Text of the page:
U.S. pressures allies to take lead in Libya mission

WASHINGTON — The United States turned up pressure on quarreling NATO allies to take command of the air war in Libya on Wednesday, saying U.S. leadership could end as early as this weekend, even with the conflict’s outcome in doubt.

WASHINGTON — The United States turned up pressure on quarreling NATO allies to take command of the air war in Libya on Wednesday, saying U.S. leadership could end as early as this weekend, even with the conflict’s outcome in doubt. The top U.S. diplomat said order could be restored quickly if Libyan strongman Moammar Gadhafi would quit.

The U.S. threat rang somewhat hollow, since U.S. officials said there is no absolute deadline for the United States to hand over front-line control of the military operation to other countries, or for an end to all U.S. participation. The Obama administration is eager to hand off the lead role in a conflict that some of President Barack Obama’s closest advisers resisted and that is raising complaints in Congress.

Defence Secretary Robert Gates, an early skeptic of U.S. military intervention in Libya, said Obama made clear from the start of the international air campaign last Saturday that the U.S. military would run it only for about one week. The assault began with a barrage of U.S. cruise missiles, fired by ships and submarines in the Mediterranean, and American Stealth bomber flights, the first war initiated by a president who inherited two others.

In an exchange with reporters travelling with him in Cairo on Wednesday, Gates was asked whether that meant the U.S. had set a hard deadline of this Saturday for turning over command of the air operations.

“I don’t want to be pinned down that closely,” he replied. “But what we’ve been saying is that we would expect this transition to the coalition, to a different command and control arrangement, to take place within a few days, and I would still stand by that.”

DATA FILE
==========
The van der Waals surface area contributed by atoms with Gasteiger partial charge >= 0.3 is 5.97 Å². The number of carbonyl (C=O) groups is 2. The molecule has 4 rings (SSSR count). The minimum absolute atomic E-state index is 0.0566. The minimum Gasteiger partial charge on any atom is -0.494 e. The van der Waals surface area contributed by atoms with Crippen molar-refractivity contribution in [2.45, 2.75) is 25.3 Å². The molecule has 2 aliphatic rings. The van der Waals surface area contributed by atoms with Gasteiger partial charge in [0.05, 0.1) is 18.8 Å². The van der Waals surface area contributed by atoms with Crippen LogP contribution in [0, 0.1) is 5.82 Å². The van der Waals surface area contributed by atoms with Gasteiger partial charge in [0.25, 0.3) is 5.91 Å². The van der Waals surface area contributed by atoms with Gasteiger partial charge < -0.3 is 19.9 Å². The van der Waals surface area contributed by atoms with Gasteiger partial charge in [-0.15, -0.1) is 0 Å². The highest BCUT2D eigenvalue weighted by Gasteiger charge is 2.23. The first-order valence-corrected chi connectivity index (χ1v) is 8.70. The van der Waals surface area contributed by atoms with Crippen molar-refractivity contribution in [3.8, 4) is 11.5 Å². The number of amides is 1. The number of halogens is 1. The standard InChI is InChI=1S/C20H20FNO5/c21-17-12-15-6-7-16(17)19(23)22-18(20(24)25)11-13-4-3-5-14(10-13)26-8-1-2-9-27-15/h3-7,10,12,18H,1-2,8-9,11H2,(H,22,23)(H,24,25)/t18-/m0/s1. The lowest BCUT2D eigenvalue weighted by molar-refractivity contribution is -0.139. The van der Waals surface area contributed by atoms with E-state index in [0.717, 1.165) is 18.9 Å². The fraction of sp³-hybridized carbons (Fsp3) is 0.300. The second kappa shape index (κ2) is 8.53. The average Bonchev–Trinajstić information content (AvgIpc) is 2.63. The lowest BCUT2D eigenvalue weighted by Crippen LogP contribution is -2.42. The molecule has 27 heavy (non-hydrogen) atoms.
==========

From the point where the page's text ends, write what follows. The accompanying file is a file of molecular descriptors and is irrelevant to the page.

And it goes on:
The U.S. and its partners are struggling to overcome a key dilemma of their mission: how to halt Gadhafi’s ground forces, which are now attacking urban areas, without endangering the very civilians the allies are supposed to be protecting.

As Obama returned to Washington from a three-nation tour of Latin America, Democrats lined up in support of his Libya approach. Congressional liberals and conservatives had criticized the president — some accusing him of acting too slowly, others saying he moved too quickly. Some said he should have asked for Congress’ approval before committing U.S. troops to combat.

Sen. Dick Durbin, the No. 2 Senate Democrat, said that when Gadhafi started a violent crackdown on his people, Obama moved with “unprecedented speed,” and when Gadhafi remained defiant, Obama worked with allies and the Arab nations. He called it a “prudent course of action for the president and for our nation.”

Senate Armed Services Committee Chairman Carl Levin, another Democrat, said the “president will gain bipartisan support. He proceeded in a way that is cautious and thoughtful. He put the ducks in a row. The United States is taking the lead for a short period of time and will hand this off for the ongoing effort.”

Deputy national security adviser Ben Rhodes told reporters travelling with the president that it would be “a matter of days” for the transition away from U.S. leadership.

An American Army general now oversees the campaign from Europe, and an American Navy admiral is the day-to-day commander from a floating command post off the Libyan coast.

“There is an agreement that NATO is going to play a very important role on command and control,” Rhodes said, adding that details on the structure and shaping the transition were still under discussion.

French and British officials said U.S., European and Arab and African officials have been invited to London next week for political talks about Libya and how the NATO alliance will assume responsibility for the no-fly zone.